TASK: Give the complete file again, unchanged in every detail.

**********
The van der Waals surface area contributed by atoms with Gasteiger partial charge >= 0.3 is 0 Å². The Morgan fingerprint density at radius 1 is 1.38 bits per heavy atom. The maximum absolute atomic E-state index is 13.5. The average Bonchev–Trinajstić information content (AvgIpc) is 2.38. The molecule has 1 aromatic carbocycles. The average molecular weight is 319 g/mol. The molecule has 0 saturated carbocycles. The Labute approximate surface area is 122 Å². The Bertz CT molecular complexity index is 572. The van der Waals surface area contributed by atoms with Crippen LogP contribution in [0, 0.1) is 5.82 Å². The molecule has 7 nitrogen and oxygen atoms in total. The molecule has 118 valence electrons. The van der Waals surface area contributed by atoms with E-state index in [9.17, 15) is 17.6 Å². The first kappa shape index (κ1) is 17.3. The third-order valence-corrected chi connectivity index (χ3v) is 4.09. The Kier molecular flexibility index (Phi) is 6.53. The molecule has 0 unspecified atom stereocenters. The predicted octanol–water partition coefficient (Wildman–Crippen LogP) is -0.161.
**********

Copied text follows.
The van der Waals surface area contributed by atoms with Gasteiger partial charge >= 0.3 is 0 Å². The Morgan fingerprint density at radius 1 is 1.38 bits per heavy atom. The maximum absolute atomic E-state index is 13.5. The average Bonchev–Trinajstić information content (AvgIpc) is 2.38. The molecule has 1 aromatic carbocycles. The average molecular weight is 319 g/mol. The molecule has 0 saturated carbocycles. The Labute approximate surface area is 122 Å². The Bertz CT molecular complexity index is 572. The van der Waals surface area contributed by atoms with Crippen LogP contribution in [0, 0.1) is 5.82 Å². The molecule has 7 nitrogen and oxygen atoms in total. The molecule has 118 valence electrons. The van der Waals surface area contributed by atoms with E-state index in [9.17, 15) is 17.6 Å². The first kappa shape index (κ1) is 17.3. The third-order valence-corrected chi connectivity index (χ3v) is 4.09. The Kier molecular flexibility index (Phi) is 6.53. The molecule has 0 unspecified atom stereocenters. The predicted octanol–water partition coefficient (Wildman–Crippen LogP) is -0.161.